Capturing the Triune God
Here is another homily from Fr. Bill O'Malley, who has an article in this week's America. The homily below is for June 19, Holy Trinity Sunday. Click here to read Fr. O'Malley's homily from Pentecost.
I know you’re all breathless with anticipation for the new liturgical changes that begin next Advent. One of the principal shifts will be that, in the Creed, instead of saying Christ is “one in being with the Father,” we’re now ordered to say, “consubstantial with the Father.” Now doesn’t that start your synapses sparking, doesn’t it just set every nerve ending a-tingle?
There’s a whole booklet out on understanding the changes that tells us how we’re really gonna like them. That’s sort of like my Mom telling me I’ll enjoy taking the shyest girl in the neighborhood to her senior prom, or the dentist saying, “This’ll only hurt just the tiniest wee little bit.”
These learned theologians give you the impression they really know what they’re talking about. I really, really believed that–-at least until I reached the age of reason. Which in my case, at least in reasoning about God, was about 32. Then I began getting very serious temptations to let my left brain open communications with my own right brain–-to let all the things I knew about science in the coldly rational lobe be seduced by all the warm and colorful images and symbols in the imaginative lobe. I began to think, for instance (as a voyeur on this at first improbable tryst), that–-if God pre-existed time--then God has never aged! That means, unavoidably, that God’s younger than we are. That God is nowhere near as stodgy as the pictures the Church has allowed. That God is infinitely more playful than the people who have been trying to box him in since the caves–-whether that prison was a totem pole or a definition in the Summa Theologica.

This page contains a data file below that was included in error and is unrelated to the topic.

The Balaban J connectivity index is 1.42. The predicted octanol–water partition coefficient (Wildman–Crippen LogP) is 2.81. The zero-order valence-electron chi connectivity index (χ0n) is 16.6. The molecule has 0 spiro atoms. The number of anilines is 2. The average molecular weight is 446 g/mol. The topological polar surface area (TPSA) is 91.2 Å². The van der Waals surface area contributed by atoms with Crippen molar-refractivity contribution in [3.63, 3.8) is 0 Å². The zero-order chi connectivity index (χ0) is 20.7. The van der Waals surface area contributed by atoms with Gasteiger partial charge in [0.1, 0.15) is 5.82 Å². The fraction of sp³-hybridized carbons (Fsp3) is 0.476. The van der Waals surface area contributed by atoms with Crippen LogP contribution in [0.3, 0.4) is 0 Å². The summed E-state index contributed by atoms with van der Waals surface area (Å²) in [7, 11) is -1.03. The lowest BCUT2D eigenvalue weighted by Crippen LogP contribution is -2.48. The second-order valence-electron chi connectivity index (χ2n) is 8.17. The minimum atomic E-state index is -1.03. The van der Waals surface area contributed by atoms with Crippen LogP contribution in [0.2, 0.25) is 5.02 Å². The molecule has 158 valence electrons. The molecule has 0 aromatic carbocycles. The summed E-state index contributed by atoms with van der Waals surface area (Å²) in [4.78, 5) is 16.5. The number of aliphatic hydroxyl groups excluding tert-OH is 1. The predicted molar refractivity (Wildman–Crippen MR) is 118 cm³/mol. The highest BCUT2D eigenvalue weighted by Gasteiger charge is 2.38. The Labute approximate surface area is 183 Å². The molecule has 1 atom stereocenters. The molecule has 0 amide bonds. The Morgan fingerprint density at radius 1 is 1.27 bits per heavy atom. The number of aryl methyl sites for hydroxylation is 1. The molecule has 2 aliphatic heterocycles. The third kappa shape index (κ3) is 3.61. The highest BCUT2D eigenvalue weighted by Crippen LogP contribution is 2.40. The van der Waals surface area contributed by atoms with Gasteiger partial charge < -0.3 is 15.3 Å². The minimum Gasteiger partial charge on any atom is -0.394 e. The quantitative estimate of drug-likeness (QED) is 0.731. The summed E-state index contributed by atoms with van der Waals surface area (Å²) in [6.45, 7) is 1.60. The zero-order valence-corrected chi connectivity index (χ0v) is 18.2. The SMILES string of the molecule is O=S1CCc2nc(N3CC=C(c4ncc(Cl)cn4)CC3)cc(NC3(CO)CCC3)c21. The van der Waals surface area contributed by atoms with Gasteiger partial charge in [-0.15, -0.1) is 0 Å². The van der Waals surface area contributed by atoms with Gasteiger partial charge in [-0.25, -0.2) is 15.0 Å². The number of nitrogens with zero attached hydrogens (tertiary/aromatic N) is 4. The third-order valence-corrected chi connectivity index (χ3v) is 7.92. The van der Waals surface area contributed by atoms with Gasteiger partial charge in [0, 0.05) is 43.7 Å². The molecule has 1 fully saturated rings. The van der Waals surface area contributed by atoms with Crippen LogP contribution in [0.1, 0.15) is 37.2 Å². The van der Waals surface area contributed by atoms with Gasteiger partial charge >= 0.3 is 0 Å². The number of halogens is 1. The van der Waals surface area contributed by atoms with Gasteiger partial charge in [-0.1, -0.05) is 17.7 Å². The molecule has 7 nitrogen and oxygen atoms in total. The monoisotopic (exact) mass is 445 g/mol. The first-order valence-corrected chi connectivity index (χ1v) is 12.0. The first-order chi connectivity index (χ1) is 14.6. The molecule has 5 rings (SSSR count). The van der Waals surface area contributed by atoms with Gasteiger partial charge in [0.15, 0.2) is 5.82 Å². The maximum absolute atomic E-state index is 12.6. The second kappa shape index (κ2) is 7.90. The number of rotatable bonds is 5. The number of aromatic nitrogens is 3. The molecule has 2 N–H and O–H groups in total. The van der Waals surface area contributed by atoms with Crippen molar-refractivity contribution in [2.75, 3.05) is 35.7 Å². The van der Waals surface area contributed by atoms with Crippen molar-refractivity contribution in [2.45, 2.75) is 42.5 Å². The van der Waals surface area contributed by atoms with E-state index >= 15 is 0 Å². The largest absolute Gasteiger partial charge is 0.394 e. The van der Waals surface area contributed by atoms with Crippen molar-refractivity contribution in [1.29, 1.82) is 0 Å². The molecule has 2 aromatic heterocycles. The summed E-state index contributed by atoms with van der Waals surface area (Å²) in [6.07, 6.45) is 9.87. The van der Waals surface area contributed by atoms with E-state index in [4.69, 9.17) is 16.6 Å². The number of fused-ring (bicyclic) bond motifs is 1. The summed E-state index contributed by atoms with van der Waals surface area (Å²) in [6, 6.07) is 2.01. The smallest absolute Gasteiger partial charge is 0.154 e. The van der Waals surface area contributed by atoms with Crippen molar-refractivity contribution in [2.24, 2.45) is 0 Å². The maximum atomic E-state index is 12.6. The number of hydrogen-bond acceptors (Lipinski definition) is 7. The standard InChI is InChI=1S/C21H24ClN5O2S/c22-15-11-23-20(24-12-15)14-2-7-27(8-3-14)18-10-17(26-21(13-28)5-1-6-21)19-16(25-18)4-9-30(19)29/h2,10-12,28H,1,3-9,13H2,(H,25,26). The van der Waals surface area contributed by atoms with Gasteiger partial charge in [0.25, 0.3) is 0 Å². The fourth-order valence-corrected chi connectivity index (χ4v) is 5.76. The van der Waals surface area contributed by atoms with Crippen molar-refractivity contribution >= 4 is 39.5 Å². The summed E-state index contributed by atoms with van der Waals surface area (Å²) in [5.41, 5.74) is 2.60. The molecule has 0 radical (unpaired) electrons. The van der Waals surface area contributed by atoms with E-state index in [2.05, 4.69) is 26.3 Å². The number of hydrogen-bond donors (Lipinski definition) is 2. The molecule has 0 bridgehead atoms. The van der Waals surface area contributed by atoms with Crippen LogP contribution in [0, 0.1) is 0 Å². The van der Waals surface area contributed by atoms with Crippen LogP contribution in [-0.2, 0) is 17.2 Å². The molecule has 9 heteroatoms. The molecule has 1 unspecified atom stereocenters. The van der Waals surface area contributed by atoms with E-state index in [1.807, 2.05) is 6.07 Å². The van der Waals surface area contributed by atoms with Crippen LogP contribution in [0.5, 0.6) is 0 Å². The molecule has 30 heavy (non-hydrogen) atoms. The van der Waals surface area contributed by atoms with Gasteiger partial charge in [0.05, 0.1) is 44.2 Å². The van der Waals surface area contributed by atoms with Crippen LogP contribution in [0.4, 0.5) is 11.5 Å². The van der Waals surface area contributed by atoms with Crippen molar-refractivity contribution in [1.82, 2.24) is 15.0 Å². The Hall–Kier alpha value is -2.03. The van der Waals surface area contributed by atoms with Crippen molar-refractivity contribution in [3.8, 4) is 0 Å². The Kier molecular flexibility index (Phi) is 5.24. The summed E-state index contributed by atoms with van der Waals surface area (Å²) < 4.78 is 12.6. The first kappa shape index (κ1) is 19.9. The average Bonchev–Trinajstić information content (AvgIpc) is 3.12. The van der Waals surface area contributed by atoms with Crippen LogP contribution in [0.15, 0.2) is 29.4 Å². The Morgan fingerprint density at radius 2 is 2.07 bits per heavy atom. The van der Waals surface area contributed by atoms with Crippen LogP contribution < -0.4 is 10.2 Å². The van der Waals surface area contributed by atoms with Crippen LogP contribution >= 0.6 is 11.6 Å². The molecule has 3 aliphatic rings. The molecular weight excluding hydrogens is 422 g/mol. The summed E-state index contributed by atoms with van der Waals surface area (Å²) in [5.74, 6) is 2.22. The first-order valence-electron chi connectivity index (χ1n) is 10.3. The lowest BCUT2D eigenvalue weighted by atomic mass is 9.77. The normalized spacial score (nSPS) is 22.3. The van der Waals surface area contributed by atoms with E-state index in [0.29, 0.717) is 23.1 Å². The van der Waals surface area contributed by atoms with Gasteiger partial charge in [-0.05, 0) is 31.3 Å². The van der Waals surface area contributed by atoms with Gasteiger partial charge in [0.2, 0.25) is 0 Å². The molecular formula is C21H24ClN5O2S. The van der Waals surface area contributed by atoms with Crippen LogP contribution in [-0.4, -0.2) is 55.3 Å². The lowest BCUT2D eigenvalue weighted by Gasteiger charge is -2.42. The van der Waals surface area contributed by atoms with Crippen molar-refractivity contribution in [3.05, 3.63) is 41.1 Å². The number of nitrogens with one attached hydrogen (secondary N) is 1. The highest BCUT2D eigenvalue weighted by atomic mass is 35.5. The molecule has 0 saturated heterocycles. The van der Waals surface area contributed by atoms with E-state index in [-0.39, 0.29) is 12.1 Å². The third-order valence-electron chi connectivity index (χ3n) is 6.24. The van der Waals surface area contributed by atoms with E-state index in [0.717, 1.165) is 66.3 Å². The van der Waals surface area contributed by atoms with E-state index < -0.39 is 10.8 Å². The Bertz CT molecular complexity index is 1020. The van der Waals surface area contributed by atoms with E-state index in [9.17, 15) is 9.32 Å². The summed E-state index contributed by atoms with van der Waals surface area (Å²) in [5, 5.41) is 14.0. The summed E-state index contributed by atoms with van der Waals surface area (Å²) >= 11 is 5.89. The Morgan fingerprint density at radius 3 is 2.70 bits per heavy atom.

The theologian Sondra Schneider has a terrific insight: “God is not two men and a bird!” I find that denial far more satisfying than all the certified definitions.
What the theologians have kept secret from the ordinary Catholic (simply by stopping Catholic learning before age 32) is that even St. Paul had no worked-out idea of the Trinity. He simply accepted that it was, like presuming our mothers love us. The first time the Greek word for “Trinity” arose was in Tertullian, 200 years later, and the first time the Church came up with a reasonably firm assertion was in the Councils of Nicea and Constantinople–-350 years after the crucifixion, resurrection, and ascension. And yet today’s bishops have issued a serious warning (I kid you not!) about using a feminine pronoun about the Holy Spirit–-when even the flinty John Calvin said “God has manifested himself to us as both Father and Mother.” Our bishops’ warning comes even despite Thomas Aquinas himself, declaring at his death, that everything he ever wrote about God was “nothing but straw” compared to the ineffable Reality.
Over the course of those 350 years, as Elizabeth Johnson says, “the monotheistic view of God flexed to incorporate Jesus and the Spirit.” Isn’t that so much humbler–-therefore closer to the truth--than certitude? “Flexed.” At first early Christians, she says, saw the One God as utterly beyond them, other-worldly. But then they began to realize God had now become historically present to them, in Jesus. Then, when he went back into another way of existing, his presence remained–-at one and the same time–-beyond and with. In fact, he was now within them as members of the same Body. That’s what comes when the dominating, “masculine” insight yields uncharacteristically to the submissive, “feminine” ways of understanding.
St. Augustine tried at least 20 times to find more accessible words for the Trinity, and the best he came up with (for me) was: “Lover...Beloved...Love.” The Father is the Lover, the Son is the Beloved, the Spirit is their Loving.
When Jesus tells us to love one another as we love ourselves, he’s suggesting we try to love them as whole-heartedly as God loves “Themselves.” The earliest Christian theologian, Paul, says we are a living Eucharist, because we are the embodiment of God, enlivened by His Spirit–-as Jesus was. WOW!